How do you say “tetanus shot”?

Correspondent John Oliver at the The Daily Show with Jon Stewart has the definitive take tonight on the need for language access in hospitals and other health care settings.

The segment was directly responding to federal efforts to establish English as the “official language” of the United States, but it looked into the implications of restricting government services from using other languages. Some of the examples was whether the government would be allowed to translate “DANGER” signs and voting pamphlets.

In interviewing an anti-immigration group representative who says that “when it comes to the basic diagnosis, good doctors and good hospitals can do so without any language whatsoever,” John Oliver plays along with him, agreeing that someone who doesn’t speak English could still point to their heart to indicate a “heart attack,” or could point to their arm with a grimace to indicate a broken limb. But then Oliver stumps him, asking for the handsignal to indicate, “I am allergic to penicillin.”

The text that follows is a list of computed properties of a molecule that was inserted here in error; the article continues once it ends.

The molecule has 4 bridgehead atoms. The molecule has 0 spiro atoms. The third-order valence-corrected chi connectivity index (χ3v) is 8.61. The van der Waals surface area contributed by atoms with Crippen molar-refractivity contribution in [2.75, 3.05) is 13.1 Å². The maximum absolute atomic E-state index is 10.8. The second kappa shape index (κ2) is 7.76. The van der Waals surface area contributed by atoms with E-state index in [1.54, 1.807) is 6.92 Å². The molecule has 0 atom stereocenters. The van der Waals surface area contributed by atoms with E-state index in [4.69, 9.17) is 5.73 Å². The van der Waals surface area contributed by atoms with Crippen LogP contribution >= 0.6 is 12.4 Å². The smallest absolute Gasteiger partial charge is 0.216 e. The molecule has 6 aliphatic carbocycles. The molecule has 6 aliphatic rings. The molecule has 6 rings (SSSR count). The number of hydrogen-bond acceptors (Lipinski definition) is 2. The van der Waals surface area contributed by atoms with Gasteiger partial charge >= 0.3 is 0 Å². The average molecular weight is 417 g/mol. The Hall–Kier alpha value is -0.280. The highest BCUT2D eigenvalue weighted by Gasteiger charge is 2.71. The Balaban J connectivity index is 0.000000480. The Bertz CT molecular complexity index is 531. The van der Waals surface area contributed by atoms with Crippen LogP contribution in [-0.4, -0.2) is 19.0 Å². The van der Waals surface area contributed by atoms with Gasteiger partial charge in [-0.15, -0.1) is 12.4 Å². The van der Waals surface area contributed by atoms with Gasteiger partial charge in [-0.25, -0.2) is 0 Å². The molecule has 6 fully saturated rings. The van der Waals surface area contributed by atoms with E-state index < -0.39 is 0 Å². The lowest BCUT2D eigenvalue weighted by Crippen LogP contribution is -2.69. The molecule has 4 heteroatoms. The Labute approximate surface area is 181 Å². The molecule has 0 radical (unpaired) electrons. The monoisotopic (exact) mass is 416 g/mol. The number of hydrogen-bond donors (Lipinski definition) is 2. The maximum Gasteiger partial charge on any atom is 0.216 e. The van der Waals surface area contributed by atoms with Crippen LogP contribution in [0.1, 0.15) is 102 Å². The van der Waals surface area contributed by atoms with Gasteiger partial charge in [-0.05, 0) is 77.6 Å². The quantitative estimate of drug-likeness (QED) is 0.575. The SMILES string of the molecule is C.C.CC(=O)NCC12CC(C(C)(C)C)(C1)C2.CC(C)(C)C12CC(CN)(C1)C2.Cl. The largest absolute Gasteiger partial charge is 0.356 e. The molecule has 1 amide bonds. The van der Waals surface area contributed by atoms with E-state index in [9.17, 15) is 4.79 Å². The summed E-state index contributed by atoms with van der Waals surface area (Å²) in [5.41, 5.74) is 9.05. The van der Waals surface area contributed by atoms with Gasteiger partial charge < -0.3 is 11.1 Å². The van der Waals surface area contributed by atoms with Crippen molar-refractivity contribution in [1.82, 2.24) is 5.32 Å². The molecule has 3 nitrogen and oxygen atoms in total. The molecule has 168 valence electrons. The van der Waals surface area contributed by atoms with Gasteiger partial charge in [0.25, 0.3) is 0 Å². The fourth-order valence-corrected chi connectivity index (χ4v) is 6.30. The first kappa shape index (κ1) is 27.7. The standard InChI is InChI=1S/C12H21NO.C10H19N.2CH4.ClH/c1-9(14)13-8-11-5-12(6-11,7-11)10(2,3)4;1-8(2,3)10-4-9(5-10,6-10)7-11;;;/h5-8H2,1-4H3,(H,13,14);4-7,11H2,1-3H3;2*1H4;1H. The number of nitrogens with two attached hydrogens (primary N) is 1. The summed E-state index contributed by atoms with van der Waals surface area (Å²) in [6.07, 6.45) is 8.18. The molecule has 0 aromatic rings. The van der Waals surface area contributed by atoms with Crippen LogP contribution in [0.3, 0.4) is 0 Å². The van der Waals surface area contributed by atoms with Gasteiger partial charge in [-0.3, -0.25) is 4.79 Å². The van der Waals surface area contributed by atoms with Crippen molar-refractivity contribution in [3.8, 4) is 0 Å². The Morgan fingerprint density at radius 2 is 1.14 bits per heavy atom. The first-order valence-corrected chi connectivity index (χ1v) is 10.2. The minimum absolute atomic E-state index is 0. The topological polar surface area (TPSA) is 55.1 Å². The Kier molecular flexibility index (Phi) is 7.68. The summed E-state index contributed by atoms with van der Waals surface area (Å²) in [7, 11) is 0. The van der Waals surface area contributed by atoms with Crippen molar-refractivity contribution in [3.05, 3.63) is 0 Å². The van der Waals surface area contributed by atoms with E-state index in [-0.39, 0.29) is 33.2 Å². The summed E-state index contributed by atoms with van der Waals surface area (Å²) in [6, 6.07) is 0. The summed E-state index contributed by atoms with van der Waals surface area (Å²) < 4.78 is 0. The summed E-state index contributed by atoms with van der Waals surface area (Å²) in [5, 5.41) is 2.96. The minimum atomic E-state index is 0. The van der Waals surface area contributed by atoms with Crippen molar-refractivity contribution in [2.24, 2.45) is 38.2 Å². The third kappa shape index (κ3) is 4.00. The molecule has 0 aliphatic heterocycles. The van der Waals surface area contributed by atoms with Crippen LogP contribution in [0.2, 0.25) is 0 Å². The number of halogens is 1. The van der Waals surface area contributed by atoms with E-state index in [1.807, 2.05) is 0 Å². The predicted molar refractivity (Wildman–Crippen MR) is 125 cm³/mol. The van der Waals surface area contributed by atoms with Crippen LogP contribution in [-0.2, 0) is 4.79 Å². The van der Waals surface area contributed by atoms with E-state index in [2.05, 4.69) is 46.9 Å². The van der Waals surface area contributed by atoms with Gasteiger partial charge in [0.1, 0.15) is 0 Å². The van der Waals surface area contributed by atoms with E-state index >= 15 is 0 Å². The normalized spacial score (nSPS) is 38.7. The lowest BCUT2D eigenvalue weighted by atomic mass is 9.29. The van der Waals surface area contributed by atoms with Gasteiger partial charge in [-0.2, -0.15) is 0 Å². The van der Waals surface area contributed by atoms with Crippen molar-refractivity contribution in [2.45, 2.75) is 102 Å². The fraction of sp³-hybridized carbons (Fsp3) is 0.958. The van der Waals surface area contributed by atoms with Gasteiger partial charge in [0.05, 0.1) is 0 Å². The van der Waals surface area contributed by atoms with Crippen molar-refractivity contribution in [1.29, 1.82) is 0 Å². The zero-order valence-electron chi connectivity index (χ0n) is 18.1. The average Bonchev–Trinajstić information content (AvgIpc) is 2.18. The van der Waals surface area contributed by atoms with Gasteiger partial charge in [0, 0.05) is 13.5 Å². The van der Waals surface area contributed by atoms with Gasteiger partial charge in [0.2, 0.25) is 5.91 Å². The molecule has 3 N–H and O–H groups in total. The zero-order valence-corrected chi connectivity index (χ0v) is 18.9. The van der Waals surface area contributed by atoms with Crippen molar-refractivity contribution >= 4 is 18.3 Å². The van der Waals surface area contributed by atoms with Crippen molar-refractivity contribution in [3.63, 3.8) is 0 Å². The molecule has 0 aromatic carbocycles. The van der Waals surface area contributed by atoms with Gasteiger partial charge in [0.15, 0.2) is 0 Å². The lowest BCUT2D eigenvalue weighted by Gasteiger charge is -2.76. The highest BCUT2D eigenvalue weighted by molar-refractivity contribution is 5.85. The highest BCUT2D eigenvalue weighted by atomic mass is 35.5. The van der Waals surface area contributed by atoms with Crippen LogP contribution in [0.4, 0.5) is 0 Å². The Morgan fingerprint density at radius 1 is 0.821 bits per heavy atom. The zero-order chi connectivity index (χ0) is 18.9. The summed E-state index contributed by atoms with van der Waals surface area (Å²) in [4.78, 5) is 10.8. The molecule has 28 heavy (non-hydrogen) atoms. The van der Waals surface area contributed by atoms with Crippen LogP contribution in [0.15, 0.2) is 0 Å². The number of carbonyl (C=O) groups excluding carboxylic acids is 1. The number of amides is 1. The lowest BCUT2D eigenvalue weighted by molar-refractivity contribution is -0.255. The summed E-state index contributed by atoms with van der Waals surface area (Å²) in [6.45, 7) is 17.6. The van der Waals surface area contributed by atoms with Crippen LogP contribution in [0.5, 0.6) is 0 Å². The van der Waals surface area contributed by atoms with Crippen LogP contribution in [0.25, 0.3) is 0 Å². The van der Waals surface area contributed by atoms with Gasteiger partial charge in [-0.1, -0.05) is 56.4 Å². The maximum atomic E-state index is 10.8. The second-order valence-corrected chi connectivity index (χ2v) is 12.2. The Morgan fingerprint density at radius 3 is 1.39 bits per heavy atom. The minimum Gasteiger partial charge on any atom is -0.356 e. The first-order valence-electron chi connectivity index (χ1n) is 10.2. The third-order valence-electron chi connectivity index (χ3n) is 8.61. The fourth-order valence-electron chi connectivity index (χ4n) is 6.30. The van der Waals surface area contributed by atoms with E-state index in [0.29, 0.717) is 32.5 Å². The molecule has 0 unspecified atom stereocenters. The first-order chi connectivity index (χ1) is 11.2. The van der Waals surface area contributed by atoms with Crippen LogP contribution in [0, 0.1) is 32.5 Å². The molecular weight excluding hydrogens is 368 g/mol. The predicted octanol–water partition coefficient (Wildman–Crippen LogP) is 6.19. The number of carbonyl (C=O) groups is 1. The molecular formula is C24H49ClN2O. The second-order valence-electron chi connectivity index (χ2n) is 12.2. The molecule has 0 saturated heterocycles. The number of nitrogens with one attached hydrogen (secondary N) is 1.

This is why the new regulations at the Department of Managed Health Care, and the pending ones at the Department of Insurance, are so important. And why Health Access has been doing a lot on this issue with our Video Medical Interpretation (VMI) Project.

For immigrants or visitors and others who don’t speak English fluently, it is impossible to provide quality care without communication between the doctor and patient. If the insurer is to provide meaningful coverage, it needs to include the assurance that appropriate interpretation can take place. Even a comedy show gets it.

Health Access California promotes quality, affordable health care for all Californians.

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